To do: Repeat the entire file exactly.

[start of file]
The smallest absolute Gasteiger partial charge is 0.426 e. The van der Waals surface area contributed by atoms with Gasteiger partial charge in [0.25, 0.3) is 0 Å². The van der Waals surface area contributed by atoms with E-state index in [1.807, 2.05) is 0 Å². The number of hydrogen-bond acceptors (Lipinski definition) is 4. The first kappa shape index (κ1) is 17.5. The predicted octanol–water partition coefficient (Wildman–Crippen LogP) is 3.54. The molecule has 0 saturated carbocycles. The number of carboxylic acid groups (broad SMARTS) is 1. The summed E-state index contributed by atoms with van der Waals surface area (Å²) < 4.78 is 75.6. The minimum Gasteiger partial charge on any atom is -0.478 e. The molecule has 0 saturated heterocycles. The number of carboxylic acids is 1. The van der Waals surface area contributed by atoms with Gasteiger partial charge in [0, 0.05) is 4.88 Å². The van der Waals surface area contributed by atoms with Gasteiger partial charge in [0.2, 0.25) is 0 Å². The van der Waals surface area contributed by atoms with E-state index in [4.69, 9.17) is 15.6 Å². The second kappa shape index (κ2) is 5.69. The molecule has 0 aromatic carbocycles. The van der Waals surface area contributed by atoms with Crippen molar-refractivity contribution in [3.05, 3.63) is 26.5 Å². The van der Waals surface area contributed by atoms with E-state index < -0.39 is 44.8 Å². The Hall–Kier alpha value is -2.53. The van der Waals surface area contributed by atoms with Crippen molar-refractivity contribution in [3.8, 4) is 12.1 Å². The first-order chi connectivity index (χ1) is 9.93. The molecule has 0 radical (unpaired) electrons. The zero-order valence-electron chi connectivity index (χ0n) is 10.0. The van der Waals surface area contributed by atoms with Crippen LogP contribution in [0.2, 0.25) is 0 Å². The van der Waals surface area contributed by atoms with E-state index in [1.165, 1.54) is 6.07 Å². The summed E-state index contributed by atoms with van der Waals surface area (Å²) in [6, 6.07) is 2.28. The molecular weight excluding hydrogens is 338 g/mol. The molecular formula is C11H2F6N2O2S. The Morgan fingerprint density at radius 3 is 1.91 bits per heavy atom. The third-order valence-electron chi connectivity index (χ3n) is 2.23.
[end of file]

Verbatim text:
The smallest absolute Gasteiger partial charge is 0.426 e. The van der Waals surface area contributed by atoms with Gasteiger partial charge in [0.25, 0.3) is 0 Å². The van der Waals surface area contributed by atoms with E-state index in [1.807, 2.05) is 0 Å². The number of hydrogen-bond acceptors (Lipinski definition) is 4. The first kappa shape index (κ1) is 17.5. The predicted octanol–water partition coefficient (Wildman–Crippen LogP) is 3.54. The molecule has 0 saturated carbocycles. The number of carboxylic acid groups (broad SMARTS) is 1. The summed E-state index contributed by atoms with van der Waals surface area (Å²) < 4.78 is 75.6. The minimum Gasteiger partial charge on any atom is -0.478 e. The molecule has 0 saturated heterocycles. The number of carboxylic acids is 1. The van der Waals surface area contributed by atoms with Gasteiger partial charge in [0, 0.05) is 4.88 Å². The van der Waals surface area contributed by atoms with Gasteiger partial charge in [0.2, 0.25) is 0 Å². The van der Waals surface area contributed by atoms with E-state index in [4.69, 9.17) is 15.6 Å². The second kappa shape index (κ2) is 5.69. The molecule has 0 aromatic carbocycles. The van der Waals surface area contributed by atoms with Crippen molar-refractivity contribution in [3.05, 3.63) is 26.5 Å². The van der Waals surface area contributed by atoms with E-state index < -0.39 is 44.8 Å². The Hall–Kier alpha value is -2.53. The van der Waals surface area contributed by atoms with Crippen molar-refractivity contribution in [3.8, 4) is 12.1 Å². The first-order chi connectivity index (χ1) is 9.93. The molecule has 0 radical (unpaired) electrons. The zero-order valence-electron chi connectivity index (χ0n) is 10.0. The van der Waals surface area contributed by atoms with Crippen LogP contribution in [0.2, 0.25) is 0 Å². The van der Waals surface area contributed by atoms with E-state index in [1.165, 1.54) is 6.07 Å². The summed E-state index contributed by atoms with van der Waals surface area (Å²) in [6, 6.07) is 2.28. The molecular weight excluding hydrogens is 338 g/mol. The molecular formula is C11H2F6N2O2S. The Morgan fingerprint density at radius 3 is 1.91 bits per heavy atom. The third-order valence-electron chi connectivity index (χ3n) is 2.23.